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A Clearvu on endorsements 

by Gaelyn Scott

Published: February, 2018

Submission: February, 2018


Every now and then, a dispute comes along that adds an extraordinary amount to the law. One such dispute is the Clearvu trade mark case.

We have reported on the case of Cochrane Steel Products (Pty) Ltd v M-Systems Group (Pty) Ltd on a number of occasions. This was the case in which a South African court had to consider whether or not it is unlawful for a company to bid on the trade mark of a competitor as a keyword/search term. The point of doing this is, of course, to ensure that when internet users search the trade mark (or variations of it), they get to see the sponsored links/pop-up adverts of the company that has bid on the trade mark or purchased the trade mark as a keyword. 

This issue has come up in many countries in cases involving trade marks such as Lush, Marks & Spencer and Nakedbus (a New Zealand case), and the courts have tended to find against the trade mark owner. The courts have rationalised this by saying that most people are sufficiently internet savvy not to be confused by pop-up adverts or sponsored links. In the foreign cases, the trade mark owner has always had a trade mark registration to rely on, and the cases have therefore been based on trade mark law principles. In the South African case, in which M-Systems had bid on the Clearvu trade mark of Cochrane, Cochrane did not yet have a trade mark registration, and the company had to rely on common law principles of unlawful competition in the form of passing off. 

The South African Supreme Court of Appeal (“SCA”) found against Cochrane, holding that there was no unlawful competition. In fact, the SCA felt that, far from constituting unlawful competition, sponsored links “provide the consumer with alternatives, thereby fostering competition”. The court made some interesting observations. It held that South African consumers are savvy enough to know what sponsored links/pop-up adverts are, and they fully expect to see them when they do searches for brand names. It held that consumers don’t get confused by sponsored links or pop-up adverts because they are able to “separate the wheat from the chaff”. It said that conduct of this nature will only be unlawful if the company that bids for the trade mark deliberately confuses the public into believing that its goods or services are connected with the trade mark owner. 

In a separate development, Cochrane took the issue to the Advertising Standards Authority (“ASA”). The company failed here too, with the ASA Directorate ruling that it didn’t have jurisdiction to hear the matter. It justified its decision on the basis that the ASA can deal with advertisements only, and an AdWord is not an advertisement: “the Adword is not regarded as the advertisement itself, but rather as a trigger that ensures that one’s advertisement is displayed.”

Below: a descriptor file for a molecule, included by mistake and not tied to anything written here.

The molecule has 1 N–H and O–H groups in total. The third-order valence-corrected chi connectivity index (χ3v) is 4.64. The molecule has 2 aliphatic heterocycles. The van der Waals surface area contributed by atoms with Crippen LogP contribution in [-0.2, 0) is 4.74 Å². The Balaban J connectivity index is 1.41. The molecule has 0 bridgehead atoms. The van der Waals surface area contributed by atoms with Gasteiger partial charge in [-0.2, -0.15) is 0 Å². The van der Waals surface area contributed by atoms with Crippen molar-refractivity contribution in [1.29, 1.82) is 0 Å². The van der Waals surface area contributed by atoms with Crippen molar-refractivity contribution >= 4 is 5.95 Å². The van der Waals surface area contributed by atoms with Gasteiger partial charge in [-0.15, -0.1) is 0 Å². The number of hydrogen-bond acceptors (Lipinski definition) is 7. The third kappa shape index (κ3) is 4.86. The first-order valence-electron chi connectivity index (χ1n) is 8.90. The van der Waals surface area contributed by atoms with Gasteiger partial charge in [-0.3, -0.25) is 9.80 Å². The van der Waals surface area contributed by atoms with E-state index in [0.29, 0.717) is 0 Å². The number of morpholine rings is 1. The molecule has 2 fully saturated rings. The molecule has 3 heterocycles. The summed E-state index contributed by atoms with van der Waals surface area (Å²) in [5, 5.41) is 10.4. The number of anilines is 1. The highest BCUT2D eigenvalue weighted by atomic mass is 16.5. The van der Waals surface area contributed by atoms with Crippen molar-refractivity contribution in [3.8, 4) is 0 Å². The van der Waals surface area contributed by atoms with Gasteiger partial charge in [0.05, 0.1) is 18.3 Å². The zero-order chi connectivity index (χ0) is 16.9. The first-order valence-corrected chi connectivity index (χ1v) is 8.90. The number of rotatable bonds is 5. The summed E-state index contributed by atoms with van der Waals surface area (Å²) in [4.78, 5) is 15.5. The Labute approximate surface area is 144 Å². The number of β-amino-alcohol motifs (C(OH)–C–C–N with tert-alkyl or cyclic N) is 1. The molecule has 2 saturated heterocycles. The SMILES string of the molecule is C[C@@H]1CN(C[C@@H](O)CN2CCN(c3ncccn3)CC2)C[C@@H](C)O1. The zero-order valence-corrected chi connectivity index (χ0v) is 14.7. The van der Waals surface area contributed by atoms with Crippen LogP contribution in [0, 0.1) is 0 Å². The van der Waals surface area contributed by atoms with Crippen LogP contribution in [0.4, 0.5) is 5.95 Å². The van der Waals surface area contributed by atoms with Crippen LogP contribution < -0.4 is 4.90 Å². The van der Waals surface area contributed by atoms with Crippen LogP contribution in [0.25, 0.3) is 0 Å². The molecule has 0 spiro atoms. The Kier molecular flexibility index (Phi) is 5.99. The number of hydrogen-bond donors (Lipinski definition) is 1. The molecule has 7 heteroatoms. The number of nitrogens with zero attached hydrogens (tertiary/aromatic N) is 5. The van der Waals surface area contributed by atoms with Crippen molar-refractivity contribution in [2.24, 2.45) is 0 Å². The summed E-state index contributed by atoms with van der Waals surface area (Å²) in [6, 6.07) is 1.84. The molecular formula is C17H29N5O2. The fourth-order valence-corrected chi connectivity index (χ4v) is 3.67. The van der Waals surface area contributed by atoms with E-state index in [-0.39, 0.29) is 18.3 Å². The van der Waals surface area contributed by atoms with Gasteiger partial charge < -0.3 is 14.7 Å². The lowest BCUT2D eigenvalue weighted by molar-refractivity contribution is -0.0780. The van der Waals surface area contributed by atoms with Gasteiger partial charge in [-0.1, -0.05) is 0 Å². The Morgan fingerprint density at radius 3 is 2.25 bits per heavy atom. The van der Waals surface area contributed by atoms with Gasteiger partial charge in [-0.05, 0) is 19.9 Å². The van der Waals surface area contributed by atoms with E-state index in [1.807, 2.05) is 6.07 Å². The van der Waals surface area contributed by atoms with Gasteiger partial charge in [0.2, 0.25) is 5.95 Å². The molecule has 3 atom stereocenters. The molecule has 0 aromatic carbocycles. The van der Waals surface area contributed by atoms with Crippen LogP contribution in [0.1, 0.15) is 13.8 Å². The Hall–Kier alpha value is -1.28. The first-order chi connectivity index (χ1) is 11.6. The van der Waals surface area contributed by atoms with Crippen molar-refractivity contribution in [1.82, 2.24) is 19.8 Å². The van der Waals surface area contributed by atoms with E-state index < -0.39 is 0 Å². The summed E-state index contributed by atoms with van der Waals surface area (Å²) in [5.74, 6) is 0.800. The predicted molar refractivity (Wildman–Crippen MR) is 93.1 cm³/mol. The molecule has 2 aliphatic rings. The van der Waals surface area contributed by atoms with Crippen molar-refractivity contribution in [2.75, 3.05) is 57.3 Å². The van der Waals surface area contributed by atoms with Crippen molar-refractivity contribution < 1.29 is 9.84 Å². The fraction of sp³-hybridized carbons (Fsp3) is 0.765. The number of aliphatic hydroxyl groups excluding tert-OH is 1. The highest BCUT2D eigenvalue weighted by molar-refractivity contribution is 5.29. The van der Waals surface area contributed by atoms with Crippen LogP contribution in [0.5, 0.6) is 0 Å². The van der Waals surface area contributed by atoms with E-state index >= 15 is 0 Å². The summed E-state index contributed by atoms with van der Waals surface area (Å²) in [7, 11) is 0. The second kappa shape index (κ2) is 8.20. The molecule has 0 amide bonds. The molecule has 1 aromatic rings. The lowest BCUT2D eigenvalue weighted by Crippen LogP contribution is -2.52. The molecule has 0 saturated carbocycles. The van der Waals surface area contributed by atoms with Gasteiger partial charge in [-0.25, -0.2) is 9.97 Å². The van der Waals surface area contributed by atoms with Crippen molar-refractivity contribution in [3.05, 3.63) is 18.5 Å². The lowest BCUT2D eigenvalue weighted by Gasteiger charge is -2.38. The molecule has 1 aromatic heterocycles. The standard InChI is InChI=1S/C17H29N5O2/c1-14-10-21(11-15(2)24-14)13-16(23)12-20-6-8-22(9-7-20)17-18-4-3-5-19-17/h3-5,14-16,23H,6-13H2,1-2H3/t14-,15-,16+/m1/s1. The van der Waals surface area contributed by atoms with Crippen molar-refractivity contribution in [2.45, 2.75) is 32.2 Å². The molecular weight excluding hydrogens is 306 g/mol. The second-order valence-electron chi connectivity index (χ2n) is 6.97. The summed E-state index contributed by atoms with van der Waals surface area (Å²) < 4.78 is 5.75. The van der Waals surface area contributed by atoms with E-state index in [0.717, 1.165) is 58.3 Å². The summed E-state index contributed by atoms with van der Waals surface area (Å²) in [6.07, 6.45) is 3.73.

That, however, wasn’t the end of the Clearvu matter. Although Cochrane didn’t have a trade mark registration to rely on, it did have a pending application for Clearvu for security fencing, an application that M-Systems had opposed on the basis of descriptiveness and non-distinctiveness. Visibility is, of course, an important feature with security fencing, and the word “clear” is quite commonly used. The issue was, therefore, what disclaimers or other endorsements should be imposed before the application could be accepted.

The SCA has now also handed down its judgment on this issue. The court conducted a rare examination of disclaimers and endorsements, such as the “admission” that is common in South Africa. In particular, the SCA looked at the Oude Meester decision, the case of Distillers Corporation (SA) Ltd v S.A. Breweries Ltd & another; and Oude Meester Groep Bpk. & another v S.A. Breweries Ltd

The SCA considered the fact that the trade mark Clearvu is the phonetic equivalent of the non-distinctive term “clear view”. It said this: “The phonetic equivalent of a non-distinctive word is itself non-distinctive and it would seem to follow that if the word is itself one that ought to be disclaimed then its phonetic equivalent should also be disclaimed.”

The SCA therefore concluded that the following disclaimer and admission would be appropriate:

“The registration of this mark shall give no right to the exclusive use of the words ‘clear’ and ‘view’ separately and apart from the mark … .The trademark registrant admits that the registration of this mark shall not debar others from the bona fide descriptive use in the course of trade of the words ‘clear view’ and ‘view’.”

It’s safe to say that the trade mark Clearvu will be long remembered in South African trade mark law. 







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